The Nordic countries are often presented as the countries with the greatest level of equality in the world. It is correct to say that in a number of international rankings the Nordic countries score better than many other countries. However, if we examine more closely the relationships between the genders in the Nordic countries and in individual Nordic countries, we see that equality still has not been achieved. Inequality is still present in these countries.
Several fields stand out with unreasonable gender differences. The Nordic ministers in charge of equality have agreed that their countries will work together to increase gender equality on nine issues:
- 1. Power and influence in politics and the financial world
- 2. Representation in media
- 3. Sexualisation of the public space
- 4. Gender-based hateful utterances in the public space
- 5. Education and research
- 6. The labour market
- 7. Division of work and responsibility for income and family
- 8. Gender-based violence in close relationships
- 9. Access to health services and access to good health and quality of life
The Nordic ministers in charge of equality will also cooperate in other ways to address equality more clearly for boys and men in the Nordic countries. For more information read Nordic co-operation programme on gender equality 2015–2018 http://www.nikk.no/en/publications/together-for-gender-equality-a-stronger-nordic-region-nordic-co-operation-programme-on-gender-equality-2015-2018-nordiska-ministerradet-nord/
Inequality in the labour market
Many areas of the labour market are gender divided. Few women are working in top positions in private enterprises, and few women are working as electricians and in other skilled crafts. In care and education positions men are strongly under-represented. Gender division is one of the reasons for pay differences between women and men. The fact there is such a small proportion of men who train in health service vocations makes it difficult for men to choose this career at all.
Inequality in day care and primary school
Repeated studies show that employees in day care centres and primary schools treat girls and boys differently. In various ways traditional gender norms are confirmed, for example by the ways teachers speak and address the children, the way the teaching is organised and the choice of activities. The differential treatment contributes to girls and boys developing different competencies. School and day care are sources of the development of gender differences between children. Other important sources of influence are what the children inherit (genes), parents, popular culture, literature and peer groups.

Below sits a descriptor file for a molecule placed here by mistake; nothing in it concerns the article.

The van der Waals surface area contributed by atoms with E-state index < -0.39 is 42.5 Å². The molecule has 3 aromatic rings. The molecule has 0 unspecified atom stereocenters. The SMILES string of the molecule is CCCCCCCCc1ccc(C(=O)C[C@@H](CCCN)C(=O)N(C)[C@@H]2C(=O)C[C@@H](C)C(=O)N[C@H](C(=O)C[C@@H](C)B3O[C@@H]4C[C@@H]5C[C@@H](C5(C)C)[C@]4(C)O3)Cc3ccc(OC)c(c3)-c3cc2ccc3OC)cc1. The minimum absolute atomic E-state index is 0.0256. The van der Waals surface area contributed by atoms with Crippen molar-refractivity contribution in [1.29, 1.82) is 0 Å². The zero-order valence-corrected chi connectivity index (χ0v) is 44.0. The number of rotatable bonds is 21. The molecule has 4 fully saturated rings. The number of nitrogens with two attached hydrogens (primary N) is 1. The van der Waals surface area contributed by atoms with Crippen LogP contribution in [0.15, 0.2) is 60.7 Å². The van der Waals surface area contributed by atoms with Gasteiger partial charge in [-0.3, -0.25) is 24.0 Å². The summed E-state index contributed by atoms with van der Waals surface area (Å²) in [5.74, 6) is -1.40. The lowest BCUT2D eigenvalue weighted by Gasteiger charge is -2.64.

The mandate for gender equality in education
Day care centres, primary and lower secondary schools and preschool education in the Nordic countries shall undertake to treat girls and boys equally. Moreover, these educational institutions should contribute to equality in society. The equality mission is specified in each country’s education Acts, curricula and action plans.
Here is an example from Sweden showing the requirements laid down in the preschool curriculum:
“Importance shall be placed on the way adults deal with girls and boys, as well as the requirements and expectations for how they contribute to shaping the perceptions of girls and boys as to what is feminine and masculine. Preschool should counteract traditional gender patterns and gender roles. Girls and boys should have the same opportunities in preschool to test and develop abilities and interests without restrictions imposed by stereotypical gender roles.” (Preschool curriculum, Revised 2010)
Example from Denmark of a public action plan:
“Target: Day care centres, schools and educational institutions shall lead play, teach and develop children in a way that is liberated from set gender roles.
Target: All young persons shall have the opportunity to choose the education they wish without being confined by traditional expectations for girls and boys, and greater attention must be focused on gender and cultural barriers.” (Perspective and action plan 2007. Ministry of Equality) http://miliki.dk/fileadmin/ligestilling/PDF/PHplan/HP_2007_01.pdf)
Example from Denmark of requirements for teacher education:
All early childhood teacher education programmes shall offer the module Gender, sexuality and diversity. The module lasts seven weeks and is compulsory for all the students. “A key element in the module is social psychology and sociology knowledge on how individual, social, institutional and cultural factors structure, enable and reproduce personal identity, gender, norms , values and opportunities to act in a diverse culture. This knowledge illuminates how gender and identity flourish, are negotiated and dealt with in educational practice.” (Study programme University College of Sjælland Professionsbachelor som Pædagog 2014) http://ucsj.dk/fileadmin/user_upload/Paedagog/Studieordning_paedagoguddannelsen_UCSJ_2014_Godke